One of which is a magnet that grabs onto the stylus — when pulling out, or putting back in, there’s a magnet that stays attracted to the stylus until it is about 1/4 of the way out — Great for those, like me, who tend to not insert the stylus in all the way and have it fall out on the floor somewhere!:

Stylus Magnet – HTC Touch Diamond Review (0:27).
(Click on the video title for a larger resolution video)


Another cool feature is the accelerometer, that can sense how the phone is currently oriented.  This feature also existing in the iPhone, it can auto rotate the screen when you rotate the phone, and is great for games that can utilize the sensor such as the included game "Teeter".  It’s similar to a "labyrinth" game – there’s a marble on the screen, and you try to make it to the last sink hole without having it fall in the previous holes along the way — very addicting:

Utilizing Accelerometer for Game Play – HTC Touch Diamond Review (0:37).
(Click on the video title for a larger resolution video)


And of course, we have the 3.2 megapixel camera.  (I was unable to find a program to utilize the front facing camera before re-selling, sorry ya’ll).  The camera takes decent pictures, it’s about on par (if not a bit better) with the ATT Tilt — it’s good enough for me to use to take pictures when I don’t have my ‘real’ digital camera with me.  Below are sample pictures taken with the Diamond, Tilt, and Canon sx100 (respectively), followed by a quick and dirty video of actually using the camera.  (for full size versions of each sample picture:  diamond, tilt, sx100).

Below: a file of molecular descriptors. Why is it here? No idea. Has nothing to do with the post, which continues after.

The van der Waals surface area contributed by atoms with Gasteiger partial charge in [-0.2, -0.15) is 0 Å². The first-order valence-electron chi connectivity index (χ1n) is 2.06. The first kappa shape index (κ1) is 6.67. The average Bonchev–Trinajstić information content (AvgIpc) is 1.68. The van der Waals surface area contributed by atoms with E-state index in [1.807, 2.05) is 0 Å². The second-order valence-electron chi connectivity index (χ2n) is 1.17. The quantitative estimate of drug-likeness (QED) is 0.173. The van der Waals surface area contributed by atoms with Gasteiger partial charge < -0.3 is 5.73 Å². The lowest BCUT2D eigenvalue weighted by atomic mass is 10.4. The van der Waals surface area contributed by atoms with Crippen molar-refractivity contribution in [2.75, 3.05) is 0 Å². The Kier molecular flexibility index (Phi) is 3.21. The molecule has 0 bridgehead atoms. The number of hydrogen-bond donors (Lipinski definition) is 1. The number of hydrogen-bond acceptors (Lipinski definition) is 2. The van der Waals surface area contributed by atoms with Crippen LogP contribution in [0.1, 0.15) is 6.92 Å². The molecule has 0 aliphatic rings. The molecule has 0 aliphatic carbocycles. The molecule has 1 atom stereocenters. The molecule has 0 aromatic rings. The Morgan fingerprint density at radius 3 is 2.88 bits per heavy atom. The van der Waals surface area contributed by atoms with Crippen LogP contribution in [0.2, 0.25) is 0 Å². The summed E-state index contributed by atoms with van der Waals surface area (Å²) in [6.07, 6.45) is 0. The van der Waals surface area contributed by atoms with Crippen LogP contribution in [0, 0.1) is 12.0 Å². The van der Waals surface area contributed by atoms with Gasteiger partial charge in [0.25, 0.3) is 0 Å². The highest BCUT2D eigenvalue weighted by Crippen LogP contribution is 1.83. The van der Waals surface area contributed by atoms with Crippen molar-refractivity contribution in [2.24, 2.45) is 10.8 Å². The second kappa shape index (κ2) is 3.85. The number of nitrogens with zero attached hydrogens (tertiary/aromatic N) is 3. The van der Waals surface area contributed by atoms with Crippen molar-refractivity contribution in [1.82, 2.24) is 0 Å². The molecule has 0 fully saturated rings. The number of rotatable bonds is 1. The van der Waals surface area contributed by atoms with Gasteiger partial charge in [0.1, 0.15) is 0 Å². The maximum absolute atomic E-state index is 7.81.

sample pics 

Camera Usage – HTC Touch Diamond Review (0:55).
(Click on the video title for a larger resolution video)


TouchFlo 3D Interface:

HTC’s "main" feature with the Diamond, as well as their upcoming devices, is the TouchFlo interface.  It reminds me a lot of the iPhone style of using your finger to swipe across the screen to do stuff, and I feel HTC as done a good job.  Unfortunately, it doesn’t totally encompass everything within windows mobile, only some of the most used ‘features’ (such as photo dialing, web browsing, music, pictures, etc), but it’s not a complete replacement for windows mobile, but it’s still great.  Moving between screens is very smooth and pretty, and most of the things you would want to do are right there in the HTC home plugin.   Check below for some videos of using the TouchFlo interface as well as specifically music playback: